Jen: We use Lighthouse – a lighthouse is a proprietary search intelligence platform – and it basically allows us to see Google the way it is. It doesn’t use any other third-party tool to filter, it scrapes from Google directly. It pulls search landscape data directly from Google, and then it’s sort of like SEO at scale. We fed Lighthouse 10s of 1000s of healthcare keywords, and we started off in one Metro; we started off in Chicago. The idea was that we would be able to have one example of a major urban market and apply those findings to other major metros, and also Chicago has more hospitals than any other metro, so we started off there. Because it’s so quick to do this analysis with Lighthouse, we quickly decided we wanted to add two more metros. We added Dallas, which is a growing metro. It has a lot of hospitals, and it’s becoming more competitive as new healthcare providers come onto the scene. Then we added Columbus which is more of a mid-sized market. We wanted to make sure we weren’t playing in any markets that we had ever worked with a client before or recently, just to really be in fresh waters and not have any preconceived notions. Because Lighthouse is so fast, we were able to spin around those extra markets pretty quickly. We also looked at a bunch of different specialties. We looked at cardiology, neurology, OB/GYN, pediatrics, primary care, and urgent care. We wanted to see if there were any unique differences between the different specialties or certain tactics that worked better for one or another. So, it helps us do what we used to do and what most agencies now do manually with a click of a button. We are able to pull in data directly from Google search engine results pages (SERP), and we put it into our Compass platform, our analytics platform, and we can instantly crunch a lot of data and understand the search landscape, who’s winning, what kind of search engine features are showing up and for what kinds of keywords, so not only do we better understand the landscape and the SERP features, but we also get a sense of who’s winning, who’s losing, and can kind of easily separate out the competitors? For this analysis, it was 10s of 1000s of keywords, hundreds of providers, and those three metros that we talked about.

Key Findings

Aaron: Okay. And what did you find?

Jen: We broke it down into some core findings, and I can talk through those. At a very high level, what we saw was that the best sites, the sites that are performing the best, they all seem to have the same approach, and it’s the sort of core approach that we recommend to all of our clients. That is, having a thoughtful taxonomy, high quality authoritative content, clear and prominent CTAs that don’t compete with each other or confuse a user, and a compelling and logical user experience. Now those are heavy things, but they all consistently had that, and that’s in line with what we’ve always steered our clients towards. Additionally, those are the kinds of things it takes to really rank for the most relevant, most high-quality, valuable keywords for our client.

Aaron: I think one of the things that strikes me about that is that at least two of those things that were seen as really important, are well beyond the pale of conventional SEO. It’s much more about UX design and pure marketing.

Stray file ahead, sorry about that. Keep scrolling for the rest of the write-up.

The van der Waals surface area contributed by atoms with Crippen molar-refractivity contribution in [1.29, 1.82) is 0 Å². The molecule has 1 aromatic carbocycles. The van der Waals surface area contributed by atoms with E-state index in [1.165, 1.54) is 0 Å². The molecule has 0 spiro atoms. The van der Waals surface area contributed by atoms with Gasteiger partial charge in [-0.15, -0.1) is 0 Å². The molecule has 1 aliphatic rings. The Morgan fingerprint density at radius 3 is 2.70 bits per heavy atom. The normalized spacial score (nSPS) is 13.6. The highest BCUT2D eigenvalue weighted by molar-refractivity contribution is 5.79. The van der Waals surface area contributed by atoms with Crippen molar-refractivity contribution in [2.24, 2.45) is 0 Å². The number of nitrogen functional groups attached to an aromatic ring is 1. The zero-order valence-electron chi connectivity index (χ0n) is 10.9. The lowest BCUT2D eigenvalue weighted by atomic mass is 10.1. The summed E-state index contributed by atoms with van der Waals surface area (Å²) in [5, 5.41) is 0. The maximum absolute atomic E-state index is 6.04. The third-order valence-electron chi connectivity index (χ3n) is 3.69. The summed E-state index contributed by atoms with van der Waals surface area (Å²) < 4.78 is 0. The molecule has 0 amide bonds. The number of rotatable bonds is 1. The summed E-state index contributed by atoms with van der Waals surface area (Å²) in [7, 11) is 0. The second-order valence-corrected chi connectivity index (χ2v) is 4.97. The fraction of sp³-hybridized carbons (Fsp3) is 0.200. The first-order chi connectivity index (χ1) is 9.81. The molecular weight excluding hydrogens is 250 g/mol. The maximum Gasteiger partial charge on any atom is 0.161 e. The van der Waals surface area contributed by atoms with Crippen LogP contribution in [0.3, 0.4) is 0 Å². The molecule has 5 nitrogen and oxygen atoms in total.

Jen: Yeah, it’s not as simple as some people’s understanding of what SEO is – pushing a couple buttons on the back end or checking off a list. SEO, I always feel, is a practice that is so interconnected with every other function in a company, and it’s like a blend of an art and a science, too. Looking at that list of what works, it really is far reaching across all parts of an organization.

Aaron: Did you find differences in findings for large providers versus small providers and maybe mid-sized providers?

Jen: Yeah, the first finding actually sort of speaks to the size of the provider, and it’s all about EEAT. We know that EEAT is essential for ranking. Not surprisingly, we saw a lot of large healthcare providers ranking really well because they often have the resources to create these really large, expensive content libraries and have experienced authors and experts weighing in. So, it can be hard for a smaller or regional healthcare system to compete with that. One thing we found, though, was a piece of leverage that the smaller healthcare providers can use is emphasizing and leveraging their locality, so being able to tie themselves closely to the neighborhood, the city, and the market that they are operating in, more so than a national brand may be able to. One specific example we saw was in Chicago. The National Institutes of Health (NIH) obviously is a very respected, well established content provider, and for neurology related searches, they were ranking for over 200 keywords and over 50,000 monthly search volumes. They were consistently ranking at the top of page one. UChicago has less than half as many pieces of content than NIH, but they were successfully ranking for just as many page one keywords, and they were doing that by having locality to everything that they had. They had a breakdown of their services by location. They had a map of their treatment locations; they really tied into that they were based in and authoritative in Chicago specifically, not just neurology. So, they were winning with that strategy.